Families & the Community Opinion

We All Need an Upgrade

By Learning Forward & Brett Bigham — August 03, 2017 2 min read
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Brett Bigham

Are you running Windows 95? Would you choose Atari Pong over Pokemon Go?

I’m guessing none of you said yes to Windows 95 and only one or two of the video game-impaired chose Pong. Why? Because we upgrade. We upgrade everything over and over so that we can perform at peak efficiency.

I am the 2014 Oregon State Teacher of the Year, and I continually work to improve my skills and knowledge to stay current and relevant. I do this through professional learning -- quality professional learning that makes me better at my profession.

Recent surveys have shown that many teachers feel the professional development their school districts provide does little to make them better. I get that. As a special education teacher, I have had my time to collaborate with peers and solve challenges in our school hijacked by training on the newest paperwork or time spent figuring out the new IEP system. I get that teachers don’t want their opportunity to grow as a professional supplanted year after year by the latest fad, a newly adopted program that will be changed just as they become somewhat proficient.

This is why I am so concerned that the Trump administration and the House of Representatives have zeroed out Title II in the education budget. Title II represents the funds that schools can use to bring high-quality professional learning to their teachers. Without Title II, many of our public school teachers will never get the chance to upgrade and schools will be condemned to operating with increasingly obsolete strategies. In my district, and many others like it across the nation, losing Title II means losing important opportunities to solve our biggest challenges.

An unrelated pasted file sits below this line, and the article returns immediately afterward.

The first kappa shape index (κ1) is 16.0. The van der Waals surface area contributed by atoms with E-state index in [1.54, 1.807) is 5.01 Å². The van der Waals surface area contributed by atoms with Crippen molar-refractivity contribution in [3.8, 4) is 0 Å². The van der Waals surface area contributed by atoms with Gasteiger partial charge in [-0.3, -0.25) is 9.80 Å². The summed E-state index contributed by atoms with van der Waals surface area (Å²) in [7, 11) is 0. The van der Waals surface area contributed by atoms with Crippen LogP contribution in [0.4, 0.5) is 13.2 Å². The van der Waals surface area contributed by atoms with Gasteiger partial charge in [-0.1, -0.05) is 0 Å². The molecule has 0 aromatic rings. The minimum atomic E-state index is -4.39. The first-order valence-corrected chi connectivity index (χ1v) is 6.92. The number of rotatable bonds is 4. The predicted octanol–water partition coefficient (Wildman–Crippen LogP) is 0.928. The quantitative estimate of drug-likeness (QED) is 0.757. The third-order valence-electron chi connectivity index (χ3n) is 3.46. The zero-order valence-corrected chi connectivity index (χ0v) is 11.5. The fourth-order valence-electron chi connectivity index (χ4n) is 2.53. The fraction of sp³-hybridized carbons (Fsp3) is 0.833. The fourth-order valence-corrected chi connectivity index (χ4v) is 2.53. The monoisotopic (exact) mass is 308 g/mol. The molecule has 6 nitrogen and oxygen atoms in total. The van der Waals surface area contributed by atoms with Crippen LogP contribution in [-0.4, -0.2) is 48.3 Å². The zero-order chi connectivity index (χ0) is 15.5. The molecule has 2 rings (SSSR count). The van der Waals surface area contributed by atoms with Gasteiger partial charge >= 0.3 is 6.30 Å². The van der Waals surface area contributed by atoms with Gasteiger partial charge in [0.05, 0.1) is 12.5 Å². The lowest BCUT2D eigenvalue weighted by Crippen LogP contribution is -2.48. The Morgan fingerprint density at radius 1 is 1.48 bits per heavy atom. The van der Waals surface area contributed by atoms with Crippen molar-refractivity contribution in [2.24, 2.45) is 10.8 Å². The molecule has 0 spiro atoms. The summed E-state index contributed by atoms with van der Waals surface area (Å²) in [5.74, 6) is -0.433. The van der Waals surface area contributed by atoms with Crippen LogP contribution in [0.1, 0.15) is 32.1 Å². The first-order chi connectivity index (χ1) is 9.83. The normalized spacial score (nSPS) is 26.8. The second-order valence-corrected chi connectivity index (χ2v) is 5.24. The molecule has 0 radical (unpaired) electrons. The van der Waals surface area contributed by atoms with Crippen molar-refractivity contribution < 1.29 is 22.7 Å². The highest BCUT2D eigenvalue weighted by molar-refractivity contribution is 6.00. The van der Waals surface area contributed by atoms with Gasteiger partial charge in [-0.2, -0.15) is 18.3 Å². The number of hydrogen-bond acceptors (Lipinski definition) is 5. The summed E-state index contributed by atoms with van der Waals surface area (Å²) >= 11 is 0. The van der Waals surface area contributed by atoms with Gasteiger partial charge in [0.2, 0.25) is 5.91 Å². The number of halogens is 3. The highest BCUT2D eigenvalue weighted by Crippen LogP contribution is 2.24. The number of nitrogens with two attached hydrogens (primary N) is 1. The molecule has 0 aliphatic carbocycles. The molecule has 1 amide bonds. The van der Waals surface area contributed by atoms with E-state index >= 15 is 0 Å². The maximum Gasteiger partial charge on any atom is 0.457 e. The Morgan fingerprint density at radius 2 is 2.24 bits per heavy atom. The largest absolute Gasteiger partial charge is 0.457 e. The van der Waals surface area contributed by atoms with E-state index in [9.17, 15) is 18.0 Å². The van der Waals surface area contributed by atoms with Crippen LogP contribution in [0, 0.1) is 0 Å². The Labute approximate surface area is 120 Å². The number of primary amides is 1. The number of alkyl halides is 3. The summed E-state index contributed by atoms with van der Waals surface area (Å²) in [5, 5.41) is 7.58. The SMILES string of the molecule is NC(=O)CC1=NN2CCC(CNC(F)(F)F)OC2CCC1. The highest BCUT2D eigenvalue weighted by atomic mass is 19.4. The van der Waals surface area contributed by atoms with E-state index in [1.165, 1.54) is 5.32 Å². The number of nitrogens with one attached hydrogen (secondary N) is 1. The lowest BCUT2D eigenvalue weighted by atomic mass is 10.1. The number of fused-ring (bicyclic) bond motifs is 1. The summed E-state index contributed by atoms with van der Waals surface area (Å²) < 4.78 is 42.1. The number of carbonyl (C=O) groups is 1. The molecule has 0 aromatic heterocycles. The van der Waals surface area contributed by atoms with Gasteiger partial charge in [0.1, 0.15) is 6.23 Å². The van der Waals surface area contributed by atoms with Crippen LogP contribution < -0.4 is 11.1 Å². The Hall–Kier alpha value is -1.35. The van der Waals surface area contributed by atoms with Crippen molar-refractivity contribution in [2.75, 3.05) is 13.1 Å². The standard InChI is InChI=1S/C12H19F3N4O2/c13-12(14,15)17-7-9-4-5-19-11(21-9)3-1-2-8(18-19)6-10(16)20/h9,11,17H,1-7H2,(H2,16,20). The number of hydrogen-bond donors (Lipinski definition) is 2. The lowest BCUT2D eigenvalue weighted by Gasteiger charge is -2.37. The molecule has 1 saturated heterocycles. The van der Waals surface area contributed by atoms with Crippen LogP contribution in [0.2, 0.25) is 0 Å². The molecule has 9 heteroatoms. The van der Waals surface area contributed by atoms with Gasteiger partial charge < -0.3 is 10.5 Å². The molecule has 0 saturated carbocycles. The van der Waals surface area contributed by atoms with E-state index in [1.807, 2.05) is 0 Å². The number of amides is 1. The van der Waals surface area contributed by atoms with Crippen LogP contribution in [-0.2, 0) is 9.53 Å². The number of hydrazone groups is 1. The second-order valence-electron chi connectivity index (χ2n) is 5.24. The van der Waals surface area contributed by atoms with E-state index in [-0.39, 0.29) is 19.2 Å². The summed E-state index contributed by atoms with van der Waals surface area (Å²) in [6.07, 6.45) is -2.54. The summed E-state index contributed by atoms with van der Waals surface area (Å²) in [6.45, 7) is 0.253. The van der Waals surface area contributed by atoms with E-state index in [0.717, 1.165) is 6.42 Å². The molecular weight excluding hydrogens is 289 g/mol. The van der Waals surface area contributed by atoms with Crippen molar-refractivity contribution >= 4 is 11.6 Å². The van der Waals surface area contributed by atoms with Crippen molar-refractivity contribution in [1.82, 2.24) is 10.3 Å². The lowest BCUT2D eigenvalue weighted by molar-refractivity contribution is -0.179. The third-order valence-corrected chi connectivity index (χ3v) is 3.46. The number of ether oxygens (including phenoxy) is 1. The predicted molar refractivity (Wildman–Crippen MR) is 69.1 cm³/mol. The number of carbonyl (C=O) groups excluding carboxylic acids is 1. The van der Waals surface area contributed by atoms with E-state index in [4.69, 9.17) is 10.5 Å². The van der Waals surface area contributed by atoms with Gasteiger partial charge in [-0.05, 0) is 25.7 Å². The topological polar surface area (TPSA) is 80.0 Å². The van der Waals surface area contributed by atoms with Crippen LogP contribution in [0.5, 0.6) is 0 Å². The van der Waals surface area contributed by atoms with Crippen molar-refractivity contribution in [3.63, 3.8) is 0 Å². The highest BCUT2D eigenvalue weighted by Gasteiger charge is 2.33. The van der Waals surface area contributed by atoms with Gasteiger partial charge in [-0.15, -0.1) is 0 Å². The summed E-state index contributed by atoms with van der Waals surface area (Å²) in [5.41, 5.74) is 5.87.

This makes no sense to me as a professional. My family doctor started practicing in the 1970s, and he was a terrific doctor when I met him in 1978. He was an even better doctor 10 years later as he gained experience and continued educating himself on the newest practices. The same is true for my car mechanic. He never stops learning because he needs to be up on the newest thing.

So do I. I want to be up on the newest thing so that I continue to be relevant to my students. I want to understand social-emotional learning better so I can layer it through everything I teach. I want to know how to integrate motion into my room to make sure my kinetic learners have a chance to bounce around to unlock more potential. I want my district to invest in making me the very best teacher I can be.

In July, the National Network of State Teachers of the Year held its first Day on the Hill in Washington, D.C. Teachers from 25 states met with senators, representatives, and legislative staff from over 100 Congressional offices. Though the conversations varied from private school vouchers to the Every Student Succeeds Act (ESSA), the one thing that carried through almost every meeting was a clear demand from the teachers to our elected officials: Fully fund Title II. Title II funds the future. Let’s not relegate ourselves to black-and-white televisions or educators who have stopped learning.

Brett Bigham is the 2014 Oregon State Teacher of the Year and a member of the National Network of State Teachers of the Year. He is a 2018 NEA Global Fellow and he teaches in Portland, Oregon.

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